Walter and Sara Let the good times roll
Saturday August 2nd we awoke to the smoke getting worse at Diamond Lake. We made a picnic lunch and set out on a drive so we could take a hike at Silent Creek on the other side of the lake. We stopped at the marina at Diamond Lake Resort to get 2 gallons of gas for the generator—only $5.50 a gallon!

Diamond Lake Resort Marina Diamond Lake OR

Then we drove around to the west side of the lake and stopped to tour the Thielsen View Campground. It was about 1/2 full. The west side of the lake is pretty marshy around the edges so I suspect they may have more of a reputation for mosquitos on that side. We stopped at the Day Use/Boat Launch area so I could take a photo of Mt. Thielsen.

Mt Thielsen from Thielsen View Campground Diamond Lake OR

You can see that the smoke was pretty bad since the mountain really isn’t that far away.

By the time we got to Silent Creek, both of us thought that a hike wasn’t a real good idea considering the air quality. So we continued on our drive. We stopped at Broken Arrow Campground which is at the south end of the lake. It’s a big wide open campground with lots of large sites and it was nearly empty. The campground is across the road from the lake so there are no view sites and the access to the lake isn’t very close by. There is a boat ramp but I’d guess that Broken Arrow is mostly used as an overflow campground when the other two are full since it was nearly empty when we visited.

Once we’d finished the drive around the lake, Walter suggested that we go ahead and drive down to Crater Lake for a picnic lunch. It’s only about a half hour drive so off we went. The smoke had been worse at the south end of the lake than the north and it got worse and worse as we went south towards Crater Lake. We turned east on the Rim Road and stopped at the first viewpoint with a good view of the lake. That’s Wizard island out in the lake.  

Crater Lake on a smokey day

I dug through my photos from back in 2008 when we visited Crater Lake. This is what it looked like on a beautiful clear September morning with a fire burning to the southwest.

Crater Lake with Wizard Island

There was a fellow at the viewpoint with wonderful photos he had taken last year when it was gorgeous. So at least the folks who were there for the first time could see what all the fuss is about. We sat and ate our lunch and then motored back to Diamond Lake. Walter coughed off and on that night (he’s allergic to smoke) so the next morning we packed it in and drove back to Crescent for another night at Big Pines RV Resort.

We had showers and spent the afternoon reading reports of the fire and trying to figure out where we could go where it might be okay. We settled on Waldo Lake which is just north and west of Crescent Lake. We camped there back in 2008 and had really enjoyed it. So on Monday morning August 4th we packed up one more time and motored out on the Crescent Cutoff Road towards Highway 58. There is a wonderful stand of Ponderosa Pines along the Cutoff Road between the turn-off for the Cascades Lakes Highway and where the Cutoff hits Highway 58. It’s hard to photograph big trees so I didn’t bother to try.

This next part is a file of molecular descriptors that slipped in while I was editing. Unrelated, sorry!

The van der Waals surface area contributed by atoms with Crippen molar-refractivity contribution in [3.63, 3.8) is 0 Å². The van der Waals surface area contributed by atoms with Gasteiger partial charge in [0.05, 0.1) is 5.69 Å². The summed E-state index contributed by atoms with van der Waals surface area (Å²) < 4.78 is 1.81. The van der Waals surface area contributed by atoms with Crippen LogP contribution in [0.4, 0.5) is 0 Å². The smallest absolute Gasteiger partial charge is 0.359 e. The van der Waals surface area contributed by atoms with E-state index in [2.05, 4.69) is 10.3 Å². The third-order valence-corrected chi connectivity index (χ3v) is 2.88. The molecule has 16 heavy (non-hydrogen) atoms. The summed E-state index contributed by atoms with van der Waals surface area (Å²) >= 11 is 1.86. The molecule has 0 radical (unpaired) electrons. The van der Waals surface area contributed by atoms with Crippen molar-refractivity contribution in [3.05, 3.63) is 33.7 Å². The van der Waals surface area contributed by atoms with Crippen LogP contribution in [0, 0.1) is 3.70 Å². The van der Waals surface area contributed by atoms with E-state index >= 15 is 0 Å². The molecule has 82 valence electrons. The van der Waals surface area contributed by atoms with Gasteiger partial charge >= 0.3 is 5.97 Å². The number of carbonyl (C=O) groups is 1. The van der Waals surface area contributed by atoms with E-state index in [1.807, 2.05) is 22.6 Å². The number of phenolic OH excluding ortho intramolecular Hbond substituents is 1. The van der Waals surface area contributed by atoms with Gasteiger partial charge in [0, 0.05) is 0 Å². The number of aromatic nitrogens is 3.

With some difficulty, we found a spot at North Waldo Campground that was big enough for Genevieve The Silver Palace and spent a good long time jockeying to get her in. We had the smallest of views of the lake but you could still feel the breeze which was wonderful. We set up camp and hung out until lunch time. After lunch we took a little walk down to the lake. There were lots of kids out in kayaks having a great old time.

Waldo Lake at North Waldo boat launch

This little inlet is actually a pass between the shore and an island. It makes for a nice shallow area for the kids to swim in and for the kayakers to get a feel of their boats.

Waldo Lake near North Waldo boat launch

If you walk south along the shore towards Islet Campground you can get a view across the lake towards Diamond Peak which is barely visible through the haze in the distance.

Waldo Lake looking southward from North Waldo Campground

On Tuesday we awoke to clearing skies! The wind had changed direction and begun to blow the smoke into Eastern Oregon. We put on our hiking boots and set out along the Waldo Lake Trail which wonders of wonders goes around Waldo Lake.

Waldo Lake Trail sign

There are tons of Golden-mantled ground squirrels here. This one stayed still long enough for me to get my camera out and take his picture.

Golden-mantled ground squirrel

The understory of the forest was covered with this miniature version of Red Huckleberry. It’s only about 6 inches tall but the berries are the usual size you see on the big bushes. It's called a Dwarf Red Whortleberry (Vaccinium scoparium)

Miniature red huckleberry
The trail has many splits and we decided this time to take the right fork (we went left the last time we did it) and the trail led us out into the remnants of a big burn. Over time many of the dead trees had broken off and so we were left with a forest of silver trunks about 10 feet tall. A little strange but still interesting. There were huge drifts of Pearly Everlasting (Anapahlis margaritacea) in bloom.